PGP Attack FAQ: The symmetric cipher

IDEA, finalized in 1992 by Lai and Massey is a block cipher that operates on 64-bit blocks of data. There have be no advances in the cryptanalysis of standard IDEA that are publically known. (I know nothing of what the NSA has done, nor does most anyone.) The only known method of attack, therefore, is brute force.

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Can IDEA be brute-forced?

As we all know the keyspace of IDEA is 128-bits. In base 10 notation that is:


To recover a particular key, one must, on average, search half the keyspace. That is 127 bits:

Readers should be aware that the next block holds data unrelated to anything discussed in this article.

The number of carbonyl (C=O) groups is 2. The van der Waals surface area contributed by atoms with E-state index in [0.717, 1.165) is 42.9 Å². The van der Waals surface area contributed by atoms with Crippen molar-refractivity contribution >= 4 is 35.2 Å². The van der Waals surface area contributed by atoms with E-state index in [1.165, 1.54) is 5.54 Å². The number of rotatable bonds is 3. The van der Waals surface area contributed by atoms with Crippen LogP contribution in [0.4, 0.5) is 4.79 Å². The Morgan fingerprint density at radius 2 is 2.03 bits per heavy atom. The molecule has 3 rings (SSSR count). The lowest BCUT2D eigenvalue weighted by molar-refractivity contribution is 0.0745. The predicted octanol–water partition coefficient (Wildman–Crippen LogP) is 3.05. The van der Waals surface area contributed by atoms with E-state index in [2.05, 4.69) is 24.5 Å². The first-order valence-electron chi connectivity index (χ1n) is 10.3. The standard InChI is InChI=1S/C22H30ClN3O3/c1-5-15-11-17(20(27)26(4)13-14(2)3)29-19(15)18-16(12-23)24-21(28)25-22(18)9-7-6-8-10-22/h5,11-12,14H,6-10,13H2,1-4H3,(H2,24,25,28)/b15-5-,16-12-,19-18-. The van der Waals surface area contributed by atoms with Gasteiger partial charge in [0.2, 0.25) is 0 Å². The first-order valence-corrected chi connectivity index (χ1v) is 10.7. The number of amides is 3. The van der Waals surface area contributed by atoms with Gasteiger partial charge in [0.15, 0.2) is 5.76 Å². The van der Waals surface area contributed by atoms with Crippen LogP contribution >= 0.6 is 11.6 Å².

If you had 1,000,000,000 machines that could try 1,000,000,000 keys/sec, it would still take all these machines longer than the universe as we know it has existed and then some, to find the key. IDEA, as far as present technology is concerned, is not vulnerable to brute-force attack, pure and simple.

What indirect attacks are possible?

If we cannot crack the cipher, and we cannot brute force the key-space, then perhaps an indirect attack is possible. For instance, one might try to find a weakness in the pseudo-random number generator (PRNG) that is used by PGP to generate the pseudo-random IDEA session keys. This topic is covered in more detail in PGP Attack FAQ: The pseudo-random number generator (PRNG).

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